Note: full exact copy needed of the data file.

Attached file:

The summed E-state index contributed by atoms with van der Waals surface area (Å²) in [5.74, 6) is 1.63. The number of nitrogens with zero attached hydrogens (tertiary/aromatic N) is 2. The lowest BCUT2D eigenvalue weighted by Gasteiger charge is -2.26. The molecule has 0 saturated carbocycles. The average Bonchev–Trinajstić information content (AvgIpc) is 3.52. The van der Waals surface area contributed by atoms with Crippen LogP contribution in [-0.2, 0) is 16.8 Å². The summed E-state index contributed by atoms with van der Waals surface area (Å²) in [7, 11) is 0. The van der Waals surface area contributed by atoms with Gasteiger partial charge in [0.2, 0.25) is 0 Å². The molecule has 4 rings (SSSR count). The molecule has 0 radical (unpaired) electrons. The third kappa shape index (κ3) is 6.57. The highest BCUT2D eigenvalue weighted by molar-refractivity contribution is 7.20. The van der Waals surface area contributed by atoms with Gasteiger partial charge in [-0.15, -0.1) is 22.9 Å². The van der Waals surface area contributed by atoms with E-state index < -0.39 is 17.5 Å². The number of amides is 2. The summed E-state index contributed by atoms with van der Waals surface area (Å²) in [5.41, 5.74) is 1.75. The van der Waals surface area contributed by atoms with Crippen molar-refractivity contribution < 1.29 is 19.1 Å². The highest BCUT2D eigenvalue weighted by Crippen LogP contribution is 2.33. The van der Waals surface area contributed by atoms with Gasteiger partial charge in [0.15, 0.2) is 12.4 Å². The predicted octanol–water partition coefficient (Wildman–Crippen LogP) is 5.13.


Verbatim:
The summed E-state index contributed by atoms with van der Waals surface area (Å²) in [5.74, 6) is 1.63. The number of nitrogens with zero attached hydrogens (tertiary/aromatic N) is 2. The lowest BCUT2D eigenvalue weighted by Gasteiger charge is -2.26. The molecule has 0 saturated carbocycles. The average Bonchev–Trinajstić information content (AvgIpc) is 3.52. The van der Waals surface area contributed by atoms with Crippen LogP contribution in [-0.2, 0) is 16.8 Å². The summed E-state index contributed by atoms with van der Waals surface area (Å²) in [7, 11) is 0. The van der Waals surface area contributed by atoms with Gasteiger partial charge in [0.2, 0.25) is 0 Å². The molecule has 4 rings (SSSR count). The molecule has 0 radical (unpaired) electrons. The third kappa shape index (κ3) is 6.57. The highest BCUT2D eigenvalue weighted by molar-refractivity contribution is 7.20. The van der Waals surface area contributed by atoms with Gasteiger partial charge in [-0.15, -0.1) is 22.9 Å². The van der Waals surface area contributed by atoms with E-state index < -0.39 is 17.5 Å². The number of amides is 2. The summed E-state index contributed by atoms with van der Waals surface area (Å²) in [5.41, 5.74) is 1.75. The van der Waals surface area contributed by atoms with Crippen molar-refractivity contribution < 1.29 is 19.1 Å². The highest BCUT2D eigenvalue weighted by Crippen LogP contribution is 2.33. The van der Waals surface area contributed by atoms with Gasteiger partial charge in [0.15, 0.2) is 12.4 Å². The predicted octanol–water partition coefficient (Wildman–Crippen LogP) is 5.13.